Abraham Maslow, one of the founding fathers of humanistic psychology, taught us that human beings have a higher, transcendent nature, which he visualized most eloquently in his Hierarchy of Human Needs.
This simple pyramid gives us a framework from which to understand the essence of Cult Brands and how they inspire their most loyal and devoted followers.
The bottom four layers of the pyramid are what Maslow called Deficiency needs or D-needs. Nothing is felt if these needs are met, but in their absence, anxiety ensues.
Intrinsic Values of Being
When the top level of self-actualization is reached, D-needs are transcended, and Being values (or B-values) are realized. These “intrinsic values of Being” when fulfilled, motivate and inspire humans to grow and reach their fullest potential.
Simply stated, individuals who are more self-actualized tend to embrace more B-values than those suspended at lower levels.
How Cult Brands Celebrate B-Values
Just like self-actualized individuals, Cult Brands are those self-realized companies that encompass more B-values than other businesses. These brands galvanize others towards greater fulfillment, wholeness, and integrity.
Let’s see how Cult Brands actually do it.
The principles of Cult Branding tell us that consumers want to be part of a group that’s different. Here, Star Trek, Apple, and Volkswagen lead the pack, in their wholehearted embrace of the B-value of uniqueness. These brands are not afraid to go against conventional wisdom, and celebrate their differences.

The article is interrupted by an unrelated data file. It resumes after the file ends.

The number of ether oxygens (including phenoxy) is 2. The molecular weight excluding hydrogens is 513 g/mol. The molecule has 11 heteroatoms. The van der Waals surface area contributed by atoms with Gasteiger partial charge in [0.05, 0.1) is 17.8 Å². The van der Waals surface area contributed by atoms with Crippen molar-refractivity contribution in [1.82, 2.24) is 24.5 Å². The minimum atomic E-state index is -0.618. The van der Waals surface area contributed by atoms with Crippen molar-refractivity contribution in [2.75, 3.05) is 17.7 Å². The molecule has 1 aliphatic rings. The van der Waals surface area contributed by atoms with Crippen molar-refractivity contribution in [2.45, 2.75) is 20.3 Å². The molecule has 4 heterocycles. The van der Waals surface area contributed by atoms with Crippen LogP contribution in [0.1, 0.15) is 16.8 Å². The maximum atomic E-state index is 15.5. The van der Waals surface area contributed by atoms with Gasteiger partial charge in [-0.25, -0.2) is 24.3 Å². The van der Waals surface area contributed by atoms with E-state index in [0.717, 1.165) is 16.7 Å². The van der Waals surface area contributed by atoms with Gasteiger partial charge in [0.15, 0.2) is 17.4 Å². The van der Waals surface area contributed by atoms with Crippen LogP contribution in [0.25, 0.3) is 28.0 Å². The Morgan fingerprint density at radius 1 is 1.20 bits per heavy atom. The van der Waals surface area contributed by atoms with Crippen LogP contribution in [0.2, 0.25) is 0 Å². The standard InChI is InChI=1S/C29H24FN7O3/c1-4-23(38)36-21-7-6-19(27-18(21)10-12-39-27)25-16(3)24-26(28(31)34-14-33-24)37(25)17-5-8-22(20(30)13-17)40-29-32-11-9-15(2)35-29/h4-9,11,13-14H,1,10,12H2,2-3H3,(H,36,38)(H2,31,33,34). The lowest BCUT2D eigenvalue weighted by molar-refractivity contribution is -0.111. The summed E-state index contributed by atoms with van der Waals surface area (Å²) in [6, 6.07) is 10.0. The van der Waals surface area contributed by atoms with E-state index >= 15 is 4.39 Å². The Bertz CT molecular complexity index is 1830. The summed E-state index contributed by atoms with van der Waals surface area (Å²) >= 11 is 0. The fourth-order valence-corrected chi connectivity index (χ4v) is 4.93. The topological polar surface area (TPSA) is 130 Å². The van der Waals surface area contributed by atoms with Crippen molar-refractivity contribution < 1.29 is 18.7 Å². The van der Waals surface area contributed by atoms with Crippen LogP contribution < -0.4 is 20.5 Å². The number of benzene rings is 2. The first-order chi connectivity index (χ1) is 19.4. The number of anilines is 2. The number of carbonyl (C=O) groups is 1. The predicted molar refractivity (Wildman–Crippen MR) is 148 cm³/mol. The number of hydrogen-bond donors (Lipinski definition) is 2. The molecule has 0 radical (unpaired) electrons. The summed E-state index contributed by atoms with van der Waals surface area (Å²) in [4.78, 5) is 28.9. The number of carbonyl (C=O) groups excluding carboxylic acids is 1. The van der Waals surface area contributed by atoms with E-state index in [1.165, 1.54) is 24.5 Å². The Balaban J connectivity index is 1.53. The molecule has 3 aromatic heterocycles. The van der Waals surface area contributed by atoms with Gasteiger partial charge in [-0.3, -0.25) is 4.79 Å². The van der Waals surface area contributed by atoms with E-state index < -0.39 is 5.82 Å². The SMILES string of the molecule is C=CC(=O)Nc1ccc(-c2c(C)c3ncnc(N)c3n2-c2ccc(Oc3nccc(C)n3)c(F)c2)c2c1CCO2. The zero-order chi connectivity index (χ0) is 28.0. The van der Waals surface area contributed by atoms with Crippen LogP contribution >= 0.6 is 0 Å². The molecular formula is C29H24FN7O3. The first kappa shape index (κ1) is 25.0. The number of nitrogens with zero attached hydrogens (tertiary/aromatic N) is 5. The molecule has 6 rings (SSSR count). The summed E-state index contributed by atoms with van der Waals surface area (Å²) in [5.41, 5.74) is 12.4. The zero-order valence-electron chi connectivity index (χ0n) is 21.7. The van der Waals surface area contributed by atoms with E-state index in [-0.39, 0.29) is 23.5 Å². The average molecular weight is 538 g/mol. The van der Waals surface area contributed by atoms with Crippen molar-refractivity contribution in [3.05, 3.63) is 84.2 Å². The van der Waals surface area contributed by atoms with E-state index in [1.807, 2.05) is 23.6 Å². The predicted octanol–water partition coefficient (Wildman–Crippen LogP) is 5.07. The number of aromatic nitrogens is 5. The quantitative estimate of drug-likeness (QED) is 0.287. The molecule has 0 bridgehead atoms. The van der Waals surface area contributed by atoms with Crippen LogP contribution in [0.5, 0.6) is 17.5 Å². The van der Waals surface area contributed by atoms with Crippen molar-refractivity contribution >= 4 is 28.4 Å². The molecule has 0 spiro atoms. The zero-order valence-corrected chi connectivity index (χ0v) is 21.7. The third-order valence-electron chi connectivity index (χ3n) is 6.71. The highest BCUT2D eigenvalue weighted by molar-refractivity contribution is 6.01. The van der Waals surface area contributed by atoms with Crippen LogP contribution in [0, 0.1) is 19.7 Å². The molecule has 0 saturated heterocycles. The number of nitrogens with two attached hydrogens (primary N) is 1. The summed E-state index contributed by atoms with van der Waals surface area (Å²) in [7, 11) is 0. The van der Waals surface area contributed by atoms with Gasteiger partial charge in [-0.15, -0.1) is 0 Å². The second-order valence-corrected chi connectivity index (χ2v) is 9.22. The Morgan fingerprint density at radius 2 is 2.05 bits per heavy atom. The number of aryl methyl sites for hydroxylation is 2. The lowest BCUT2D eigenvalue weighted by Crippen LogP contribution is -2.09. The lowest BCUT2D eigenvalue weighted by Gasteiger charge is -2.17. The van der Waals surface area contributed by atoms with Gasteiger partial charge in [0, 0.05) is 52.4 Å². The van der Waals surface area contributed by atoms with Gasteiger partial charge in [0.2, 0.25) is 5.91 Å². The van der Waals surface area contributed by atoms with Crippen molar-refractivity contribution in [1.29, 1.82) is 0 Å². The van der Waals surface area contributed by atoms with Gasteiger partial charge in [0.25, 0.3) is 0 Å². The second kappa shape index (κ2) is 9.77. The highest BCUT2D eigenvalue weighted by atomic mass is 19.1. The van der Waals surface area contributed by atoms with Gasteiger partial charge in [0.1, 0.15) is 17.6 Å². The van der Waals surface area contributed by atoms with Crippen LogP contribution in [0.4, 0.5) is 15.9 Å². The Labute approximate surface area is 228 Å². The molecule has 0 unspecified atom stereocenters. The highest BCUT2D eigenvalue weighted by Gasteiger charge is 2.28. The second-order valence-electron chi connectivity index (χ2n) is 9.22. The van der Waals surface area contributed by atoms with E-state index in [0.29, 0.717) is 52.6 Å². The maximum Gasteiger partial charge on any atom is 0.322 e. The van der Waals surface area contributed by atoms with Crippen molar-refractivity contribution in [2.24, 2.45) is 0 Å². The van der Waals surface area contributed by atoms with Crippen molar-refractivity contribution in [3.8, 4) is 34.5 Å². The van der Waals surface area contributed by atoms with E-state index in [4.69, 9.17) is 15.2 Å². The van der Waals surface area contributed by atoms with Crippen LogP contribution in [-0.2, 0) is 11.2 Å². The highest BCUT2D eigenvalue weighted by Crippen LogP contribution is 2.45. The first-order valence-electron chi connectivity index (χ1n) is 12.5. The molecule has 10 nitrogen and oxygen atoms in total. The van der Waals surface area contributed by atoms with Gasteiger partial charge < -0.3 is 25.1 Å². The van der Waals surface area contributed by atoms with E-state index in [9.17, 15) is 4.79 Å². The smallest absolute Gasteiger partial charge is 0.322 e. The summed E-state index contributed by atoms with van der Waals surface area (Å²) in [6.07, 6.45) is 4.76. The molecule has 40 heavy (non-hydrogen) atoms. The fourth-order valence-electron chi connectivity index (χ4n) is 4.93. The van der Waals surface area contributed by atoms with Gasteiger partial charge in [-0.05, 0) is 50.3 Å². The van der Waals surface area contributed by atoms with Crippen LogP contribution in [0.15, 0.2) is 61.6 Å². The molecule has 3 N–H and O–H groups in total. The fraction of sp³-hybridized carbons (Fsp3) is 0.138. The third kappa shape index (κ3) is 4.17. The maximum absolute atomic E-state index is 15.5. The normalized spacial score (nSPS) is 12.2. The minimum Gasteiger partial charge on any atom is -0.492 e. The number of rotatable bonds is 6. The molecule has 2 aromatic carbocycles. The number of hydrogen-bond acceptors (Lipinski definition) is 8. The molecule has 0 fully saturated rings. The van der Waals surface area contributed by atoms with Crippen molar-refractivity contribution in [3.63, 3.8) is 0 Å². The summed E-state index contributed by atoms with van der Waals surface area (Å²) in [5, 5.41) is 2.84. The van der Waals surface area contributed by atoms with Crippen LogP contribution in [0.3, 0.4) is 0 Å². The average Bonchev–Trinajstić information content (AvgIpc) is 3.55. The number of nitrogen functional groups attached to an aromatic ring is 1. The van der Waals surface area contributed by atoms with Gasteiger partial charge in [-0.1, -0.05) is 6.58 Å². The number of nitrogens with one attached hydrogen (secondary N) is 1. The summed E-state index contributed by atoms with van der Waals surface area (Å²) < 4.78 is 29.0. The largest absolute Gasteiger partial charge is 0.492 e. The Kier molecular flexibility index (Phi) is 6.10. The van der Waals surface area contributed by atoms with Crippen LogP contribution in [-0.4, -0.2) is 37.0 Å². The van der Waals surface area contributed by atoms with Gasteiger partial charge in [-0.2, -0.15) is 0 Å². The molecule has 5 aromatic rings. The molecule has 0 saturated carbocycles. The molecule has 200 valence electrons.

Cult Brand loyalists happily congregate together on common ground, proudly declaring their “be weird together, be weird no more” mantra.
When Cult Brands listen to the choirs, and take consumer feedback to heart, they uphold the B-values of truth and perfection.
Apple’s commitment to their Mac User Groups serves as the perfect example. By interacting with these groups and constantly integrating their feedback, Apple honors and ultimately relies on their Brand Lover. Through this dynamic process of uncovering the truth about consumers’ experiences, they continually strive for perfection in their offerings.
What other Cult Brand than Jimmy Buffett, the King of Fun, and his loyal following of Parrot Heads could better personify the B-values of aliveness and playfulness? Cult Brands like Star Trek and Harley Davidson are also aligned with these B-values, in that they create consumer communities that celebrate lifestyles filled with youthful fantasy and adventure.
Cult Brands promote personal freedom and draw power from their enemies. No other Cult Brand has accomplished this with more grace, style, and ease than Oprah. Oprah drew power from her backwater competitors and aligned herself with more positive, uplifting stories rather than succumb to the ubiquitous drama of catfights and bar brawls.
Oprah wanted to showcase people at their best, unlike other talk show hosts who exposed the darkest sides of human behavior. Her intention to do good in the world is magnetic and irresistible, as evidenced by her loyal fans and ever-expanding media companies.
Cult Brands like Oprah, through their devotion to charitable causes, their mission to improve people’s lives, and their commitment to promote freedom personify the B-values of goodness, beauty, and justice.
Improving the Lives of Your Customers
In more simple terms, Cult Brands want to improve the lives of others. By harnessing the power and magnetism of B-values, these brands tap into our innate reservoirs of self-actualization.
We are drawn to Cult Brands because they make us feel good about ourselves, but on a deeper level, they lift us higher up the hierarchy to illuminate our Being needs. This drive towards self-actualization is intrinsic to our nature. Maslow understood it, and Cult Brands do too.
Now it’s your turn: How can your business tap into B-values to improve the lives of your customers? What are you doing to express these values? What can you be doing differently?